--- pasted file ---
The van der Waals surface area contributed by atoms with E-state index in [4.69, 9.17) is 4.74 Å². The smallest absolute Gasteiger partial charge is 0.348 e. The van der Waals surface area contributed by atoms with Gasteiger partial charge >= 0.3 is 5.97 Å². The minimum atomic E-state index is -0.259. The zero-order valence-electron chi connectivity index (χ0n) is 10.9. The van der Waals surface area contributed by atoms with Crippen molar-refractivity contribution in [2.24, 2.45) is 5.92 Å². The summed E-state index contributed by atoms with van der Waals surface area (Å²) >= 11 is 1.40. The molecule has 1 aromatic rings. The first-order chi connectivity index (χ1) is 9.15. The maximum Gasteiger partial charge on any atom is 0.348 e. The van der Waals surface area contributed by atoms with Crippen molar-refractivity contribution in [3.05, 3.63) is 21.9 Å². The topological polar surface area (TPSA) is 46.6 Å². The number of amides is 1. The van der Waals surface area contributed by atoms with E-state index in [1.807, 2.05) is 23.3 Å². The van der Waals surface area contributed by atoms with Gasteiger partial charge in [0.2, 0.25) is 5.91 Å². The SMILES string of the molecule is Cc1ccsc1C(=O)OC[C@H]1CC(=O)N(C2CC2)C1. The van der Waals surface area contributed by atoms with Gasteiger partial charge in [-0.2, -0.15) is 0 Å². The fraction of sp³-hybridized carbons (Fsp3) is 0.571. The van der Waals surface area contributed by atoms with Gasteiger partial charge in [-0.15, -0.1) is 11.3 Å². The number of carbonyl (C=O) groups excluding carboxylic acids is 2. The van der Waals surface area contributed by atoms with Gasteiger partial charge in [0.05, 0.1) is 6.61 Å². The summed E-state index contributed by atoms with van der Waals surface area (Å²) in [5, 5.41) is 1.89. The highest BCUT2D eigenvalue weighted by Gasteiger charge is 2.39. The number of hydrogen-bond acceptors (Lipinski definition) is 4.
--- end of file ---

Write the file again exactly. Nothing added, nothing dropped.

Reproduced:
The van der Waals surface area contributed by atoms with E-state index in [4.69, 9.17) is 4.74 Å². The smallest absolute Gasteiger partial charge is 0.348 e. The van der Waals surface area contributed by atoms with Gasteiger partial charge >= 0.3 is 5.97 Å². The minimum atomic E-state index is -0.259. The zero-order valence-electron chi connectivity index (χ0n) is 10.9. The van der Waals surface area contributed by atoms with Crippen molar-refractivity contribution in [2.24, 2.45) is 5.92 Å². The summed E-state index contributed by atoms with van der Waals surface area (Å²) >= 11 is 1.40. The molecule has 1 aromatic rings. The first-order chi connectivity index (χ1) is 9.15. The maximum Gasteiger partial charge on any atom is 0.348 e. The van der Waals surface area contributed by atoms with Crippen molar-refractivity contribution in [3.05, 3.63) is 21.9 Å². The topological polar surface area (TPSA) is 46.6 Å². The number of amides is 1. The van der Waals surface area contributed by atoms with E-state index in [1.807, 2.05) is 23.3 Å². The van der Waals surface area contributed by atoms with Gasteiger partial charge in [0.2, 0.25) is 5.91 Å². The SMILES string of the molecule is Cc1ccsc1C(=O)OC[C@H]1CC(=O)N(C2CC2)C1. The van der Waals surface area contributed by atoms with Gasteiger partial charge in [-0.2, -0.15) is 0 Å². The fraction of sp³-hybridized carbons (Fsp3) is 0.571. The van der Waals surface area contributed by atoms with Gasteiger partial charge in [-0.15, -0.1) is 11.3 Å². The number of carbonyl (C=O) groups excluding carboxylic acids is 2. The van der Waals surface area contributed by atoms with Gasteiger partial charge in [0.05, 0.1) is 6.61 Å². The summed E-state index contributed by atoms with van der Waals surface area (Å²) in [5, 5.41) is 1.89. The highest BCUT2D eigenvalue weighted by Gasteiger charge is 2.39. The number of hydrogen-bond acceptors (Lipinski definition) is 4.